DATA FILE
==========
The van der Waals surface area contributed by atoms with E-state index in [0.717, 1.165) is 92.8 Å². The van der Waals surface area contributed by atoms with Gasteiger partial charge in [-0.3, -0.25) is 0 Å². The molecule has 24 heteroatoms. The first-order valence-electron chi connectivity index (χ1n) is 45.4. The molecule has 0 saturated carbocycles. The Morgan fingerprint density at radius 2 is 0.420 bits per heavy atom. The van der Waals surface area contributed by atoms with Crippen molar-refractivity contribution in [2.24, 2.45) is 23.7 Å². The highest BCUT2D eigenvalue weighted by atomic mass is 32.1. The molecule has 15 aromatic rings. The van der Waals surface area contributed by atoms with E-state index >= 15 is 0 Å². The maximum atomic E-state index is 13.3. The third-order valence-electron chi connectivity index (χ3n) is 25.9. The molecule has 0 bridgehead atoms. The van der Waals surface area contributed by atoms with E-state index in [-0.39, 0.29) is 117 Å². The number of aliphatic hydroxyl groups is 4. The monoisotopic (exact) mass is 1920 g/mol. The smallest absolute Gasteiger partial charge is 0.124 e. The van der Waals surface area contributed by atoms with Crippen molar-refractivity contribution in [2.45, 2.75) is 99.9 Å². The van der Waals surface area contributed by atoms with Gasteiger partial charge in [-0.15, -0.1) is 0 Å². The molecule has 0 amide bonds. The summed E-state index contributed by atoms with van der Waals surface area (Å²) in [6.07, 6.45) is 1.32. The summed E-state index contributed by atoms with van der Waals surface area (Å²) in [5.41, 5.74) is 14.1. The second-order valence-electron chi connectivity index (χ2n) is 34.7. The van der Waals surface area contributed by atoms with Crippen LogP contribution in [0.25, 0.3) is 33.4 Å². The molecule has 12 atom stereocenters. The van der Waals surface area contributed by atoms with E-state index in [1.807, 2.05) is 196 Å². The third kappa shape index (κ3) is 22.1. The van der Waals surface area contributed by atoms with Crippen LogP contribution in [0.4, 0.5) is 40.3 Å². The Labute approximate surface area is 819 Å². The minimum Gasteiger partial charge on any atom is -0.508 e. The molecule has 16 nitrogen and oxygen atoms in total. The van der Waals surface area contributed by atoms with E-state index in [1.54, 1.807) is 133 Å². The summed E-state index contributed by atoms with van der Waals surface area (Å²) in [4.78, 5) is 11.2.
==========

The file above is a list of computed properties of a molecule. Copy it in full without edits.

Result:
The van der Waals surface area contributed by atoms with E-state index in [0.717, 1.165) is 92.8 Å². The van der Waals surface area contributed by atoms with Gasteiger partial charge in [-0.3, -0.25) is 0 Å². The molecule has 24 heteroatoms. The first-order valence-electron chi connectivity index (χ1n) is 45.4. The molecule has 0 saturated carbocycles. The Morgan fingerprint density at radius 2 is 0.420 bits per heavy atom. The van der Waals surface area contributed by atoms with Crippen molar-refractivity contribution in [2.24, 2.45) is 23.7 Å². The highest BCUT2D eigenvalue weighted by atomic mass is 32.1. The molecule has 15 aromatic rings. The van der Waals surface area contributed by atoms with E-state index >= 15 is 0 Å². The maximum atomic E-state index is 13.3. The third-order valence-electron chi connectivity index (χ3n) is 25.9. The molecule has 0 bridgehead atoms. The van der Waals surface area contributed by atoms with E-state index in [-0.39, 0.29) is 117 Å². The number of aliphatic hydroxyl groups is 4. The monoisotopic (exact) mass is 1920 g/mol. The smallest absolute Gasteiger partial charge is 0.124 e. The van der Waals surface area contributed by atoms with Crippen molar-refractivity contribution in [2.45, 2.75) is 99.9 Å². The van der Waals surface area contributed by atoms with Gasteiger partial charge in [-0.15, -0.1) is 0 Å². The molecule has 0 amide bonds. The summed E-state index contributed by atoms with van der Waals surface area (Å²) in [6.07, 6.45) is 1.32. The summed E-state index contributed by atoms with van der Waals surface area (Å²) in [5.41, 5.74) is 14.1. The second-order valence-electron chi connectivity index (χ2n) is 34.7. The van der Waals surface area contributed by atoms with Crippen LogP contribution in [0.25, 0.3) is 33.4 Å². The molecule has 12 atom stereocenters. The van der Waals surface area contributed by atoms with E-state index in [1.807, 2.05) is 196 Å². The third kappa shape index (κ3) is 22.1. The van der Waals surface area contributed by atoms with Crippen LogP contribution in [0.4, 0.5) is 40.3 Å². The Labute approximate surface area is 819 Å². The minimum Gasteiger partial charge on any atom is -0.508 e. The molecule has 16 nitrogen and oxygen atoms in total. The van der Waals surface area contributed by atoms with E-state index in [1.54, 1.807) is 133 Å². The summed E-state index contributed by atoms with van der Waals surface area (Å²) in [4.78, 5) is 11.2.